Sunday, July 02, 2006

Should affluent oldsters rely on self-employed financial advisers?

"For older Americans, " says the headline for this thought-provoking New York Times article, "money advice is just the start."
Taking care of the finances of older Americans is a huge and potentially lucrative field, and the market is growing. As of July 2004, according to the Census Bureau, 36.3 million Americans were 65 and older. That number is expected to reach 86.7 million by 2050. In a 2004 report, the Investment Company Institute, which represents the mutual fund industry, found that fund shareholders born in 1945 and earlier had mutual fund portfolios worth an average of $247,400.

The wealth of some older Americans, of course, is enormous. Attracted by this market, many financial planners have shifted their focus to it — and bring widely varying attitudes and professional training to the consultation table.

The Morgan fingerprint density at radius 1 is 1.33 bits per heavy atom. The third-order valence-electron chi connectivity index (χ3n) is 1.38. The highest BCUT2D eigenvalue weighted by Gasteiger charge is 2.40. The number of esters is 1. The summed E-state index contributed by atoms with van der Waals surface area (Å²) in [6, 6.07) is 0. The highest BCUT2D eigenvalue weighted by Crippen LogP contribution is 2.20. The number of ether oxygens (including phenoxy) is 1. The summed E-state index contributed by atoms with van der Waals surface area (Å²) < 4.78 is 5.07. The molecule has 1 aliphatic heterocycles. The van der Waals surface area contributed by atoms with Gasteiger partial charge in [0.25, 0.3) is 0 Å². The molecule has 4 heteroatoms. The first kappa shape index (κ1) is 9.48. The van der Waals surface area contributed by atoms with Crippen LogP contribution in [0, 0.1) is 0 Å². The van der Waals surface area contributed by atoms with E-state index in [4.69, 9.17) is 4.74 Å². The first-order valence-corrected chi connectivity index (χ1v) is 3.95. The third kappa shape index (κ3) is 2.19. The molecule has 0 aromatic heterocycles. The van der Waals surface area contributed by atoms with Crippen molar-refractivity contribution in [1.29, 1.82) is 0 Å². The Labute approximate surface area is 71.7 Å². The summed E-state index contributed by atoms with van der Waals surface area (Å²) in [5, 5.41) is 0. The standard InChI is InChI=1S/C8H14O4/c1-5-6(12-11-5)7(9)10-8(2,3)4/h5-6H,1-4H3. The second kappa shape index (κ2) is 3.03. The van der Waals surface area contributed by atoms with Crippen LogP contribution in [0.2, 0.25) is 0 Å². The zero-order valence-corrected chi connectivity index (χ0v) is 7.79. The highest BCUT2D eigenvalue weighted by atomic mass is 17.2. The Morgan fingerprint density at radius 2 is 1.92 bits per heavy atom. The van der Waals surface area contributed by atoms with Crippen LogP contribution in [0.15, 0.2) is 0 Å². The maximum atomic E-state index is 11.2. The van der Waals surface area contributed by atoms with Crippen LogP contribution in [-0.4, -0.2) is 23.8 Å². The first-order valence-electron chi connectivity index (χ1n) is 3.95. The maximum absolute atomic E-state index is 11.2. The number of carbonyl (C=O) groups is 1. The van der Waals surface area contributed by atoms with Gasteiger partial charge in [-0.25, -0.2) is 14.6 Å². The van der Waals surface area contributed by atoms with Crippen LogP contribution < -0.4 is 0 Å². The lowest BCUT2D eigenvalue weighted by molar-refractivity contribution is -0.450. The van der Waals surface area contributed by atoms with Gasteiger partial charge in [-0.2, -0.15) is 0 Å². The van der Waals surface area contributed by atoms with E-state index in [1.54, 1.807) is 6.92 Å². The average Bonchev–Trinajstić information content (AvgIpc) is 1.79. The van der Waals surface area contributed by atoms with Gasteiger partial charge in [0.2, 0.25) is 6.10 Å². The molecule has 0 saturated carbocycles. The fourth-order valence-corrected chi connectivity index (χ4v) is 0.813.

The financial planners described in the article no doubt give good advice to their elderly clients and provide needed help in arranging various elder-care services.

Still, I'm troubled to think of independent financial planners, accustomed to collecting significant fees or commissions, acting as primary advisers to affluent older folks who probably aren't sophisticated.

I'd feel better if these folks were served by the staff of a trust company or bank trust unit. Trust institutions are staffed by people who are 99.98% honest and dedicated. And these people are backed by organizations that supervise them (and that have deep pockets in the extremely rare case a staff member misbehaves).

What's your organization doing to attract the affluent elders who need you?

Are you broadening your services beyond the merely financial?

Are you coordinating your services with other resources for the elderly in your market area?

P. S. Whatever you do, don't start feeling so sorry for elderly clients that you offer to help them cancel their AOL accounts. As another article from today's New York Times recounts, you would be better off opting for life in prison without parole!

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